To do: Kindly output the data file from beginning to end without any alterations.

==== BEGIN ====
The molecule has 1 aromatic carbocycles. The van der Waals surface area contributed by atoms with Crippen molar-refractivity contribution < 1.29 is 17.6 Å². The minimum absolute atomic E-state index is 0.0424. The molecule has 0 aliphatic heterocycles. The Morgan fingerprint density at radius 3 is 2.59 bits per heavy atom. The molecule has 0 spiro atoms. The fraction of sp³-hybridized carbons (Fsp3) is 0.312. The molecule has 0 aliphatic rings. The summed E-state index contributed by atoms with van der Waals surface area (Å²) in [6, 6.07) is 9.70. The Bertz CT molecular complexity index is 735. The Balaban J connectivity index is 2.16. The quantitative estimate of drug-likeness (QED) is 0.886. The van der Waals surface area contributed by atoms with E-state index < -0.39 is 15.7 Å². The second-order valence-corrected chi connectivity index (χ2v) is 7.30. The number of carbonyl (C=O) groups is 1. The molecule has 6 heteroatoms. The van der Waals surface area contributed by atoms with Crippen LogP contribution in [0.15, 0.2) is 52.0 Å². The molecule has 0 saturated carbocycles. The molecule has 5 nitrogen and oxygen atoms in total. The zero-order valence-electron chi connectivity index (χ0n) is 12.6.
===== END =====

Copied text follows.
The molecule has 1 aromatic carbocycles. The van der Waals surface area contributed by atoms with Crippen molar-refractivity contribution < 1.29 is 17.6 Å². The minimum absolute atomic E-state index is 0.0424. The molecule has 0 aliphatic heterocycles. The Morgan fingerprint density at radius 3 is 2.59 bits per heavy atom. The molecule has 0 spiro atoms. The fraction of sp³-hybridized carbons (Fsp3) is 0.312. The molecule has 0 aliphatic rings. The summed E-state index contributed by atoms with van der Waals surface area (Å²) in [6, 6.07) is 9.70. The Bertz CT molecular complexity index is 735. The Balaban J connectivity index is 2.16. The quantitative estimate of drug-likeness (QED) is 0.886. The van der Waals surface area contributed by atoms with E-state index < -0.39 is 15.7 Å². The second-order valence-corrected chi connectivity index (χ2v) is 7.30. The number of carbonyl (C=O) groups is 1. The molecule has 6 heteroatoms. The van der Waals surface area contributed by atoms with Crippen LogP contribution in [0.15, 0.2) is 52.0 Å². The molecule has 0 saturated carbocycles. The molecule has 5 nitrogen and oxygen atoms in total. The zero-order valence-electron chi connectivity index (χ0n) is 12.6.